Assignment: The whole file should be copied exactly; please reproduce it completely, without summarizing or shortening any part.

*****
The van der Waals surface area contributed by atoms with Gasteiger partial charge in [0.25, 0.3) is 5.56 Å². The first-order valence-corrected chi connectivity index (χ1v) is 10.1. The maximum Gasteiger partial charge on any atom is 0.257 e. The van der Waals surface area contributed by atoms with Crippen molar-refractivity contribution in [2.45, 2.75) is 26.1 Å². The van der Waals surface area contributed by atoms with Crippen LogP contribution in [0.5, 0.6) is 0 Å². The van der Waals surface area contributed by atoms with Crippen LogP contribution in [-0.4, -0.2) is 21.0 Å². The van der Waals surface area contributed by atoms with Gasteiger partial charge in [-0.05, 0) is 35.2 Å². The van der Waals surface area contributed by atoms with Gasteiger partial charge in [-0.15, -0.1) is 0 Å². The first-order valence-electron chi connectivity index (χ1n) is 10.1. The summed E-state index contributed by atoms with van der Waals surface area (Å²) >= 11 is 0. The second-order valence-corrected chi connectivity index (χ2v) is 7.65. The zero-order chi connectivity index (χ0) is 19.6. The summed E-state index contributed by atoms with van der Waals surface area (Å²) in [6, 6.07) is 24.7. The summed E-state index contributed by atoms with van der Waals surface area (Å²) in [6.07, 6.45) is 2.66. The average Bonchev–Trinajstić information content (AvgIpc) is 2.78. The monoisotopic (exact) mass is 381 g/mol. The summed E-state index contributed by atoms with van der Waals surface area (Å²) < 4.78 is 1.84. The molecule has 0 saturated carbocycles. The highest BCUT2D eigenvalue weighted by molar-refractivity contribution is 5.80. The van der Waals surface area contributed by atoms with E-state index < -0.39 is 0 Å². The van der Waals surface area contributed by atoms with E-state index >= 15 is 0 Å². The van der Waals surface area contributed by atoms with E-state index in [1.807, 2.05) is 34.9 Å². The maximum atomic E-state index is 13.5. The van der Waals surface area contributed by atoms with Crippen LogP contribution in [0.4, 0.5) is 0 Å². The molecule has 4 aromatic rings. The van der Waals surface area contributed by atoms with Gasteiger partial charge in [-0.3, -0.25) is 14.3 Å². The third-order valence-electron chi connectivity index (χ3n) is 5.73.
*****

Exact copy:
The van der Waals surface area contributed by atoms with Gasteiger partial charge in [0.25, 0.3) is 5.56 Å². The first-order valence-corrected chi connectivity index (χ1v) is 10.1. The maximum Gasteiger partial charge on any atom is 0.257 e. The van der Waals surface area contributed by atoms with Crippen molar-refractivity contribution in [2.45, 2.75) is 26.1 Å². The van der Waals surface area contributed by atoms with Crippen LogP contribution in [0.5, 0.6) is 0 Å². The van der Waals surface area contributed by atoms with Crippen LogP contribution in [-0.4, -0.2) is 21.0 Å². The van der Waals surface area contributed by atoms with Gasteiger partial charge in [-0.05, 0) is 35.2 Å². The van der Waals surface area contributed by atoms with Gasteiger partial charge in [-0.15, -0.1) is 0 Å². The first-order valence-electron chi connectivity index (χ1n) is 10.1. The summed E-state index contributed by atoms with van der Waals surface area (Å²) >= 11 is 0. The second-order valence-corrected chi connectivity index (χ2v) is 7.65. The zero-order chi connectivity index (χ0) is 19.6. The summed E-state index contributed by atoms with van der Waals surface area (Å²) in [6, 6.07) is 24.7. The summed E-state index contributed by atoms with van der Waals surface area (Å²) in [6.07, 6.45) is 2.66. The average Bonchev–Trinajstić information content (AvgIpc) is 2.78. The monoisotopic (exact) mass is 381 g/mol. The summed E-state index contributed by atoms with van der Waals surface area (Å²) < 4.78 is 1.84. The molecule has 0 saturated carbocycles. The highest BCUT2D eigenvalue weighted by molar-refractivity contribution is 5.80. The van der Waals surface area contributed by atoms with E-state index < -0.39 is 0 Å². The van der Waals surface area contributed by atoms with E-state index >= 15 is 0 Å². The van der Waals surface area contributed by atoms with E-state index in [1.807, 2.05) is 34.9 Å². The maximum atomic E-state index is 13.5. The van der Waals surface area contributed by atoms with Crippen LogP contribution in [0.4, 0.5) is 0 Å². The molecule has 4 aromatic rings. The van der Waals surface area contributed by atoms with Gasteiger partial charge in [-0.3, -0.25) is 14.3 Å². The third-order valence-electron chi connectivity index (χ3n) is 5.73.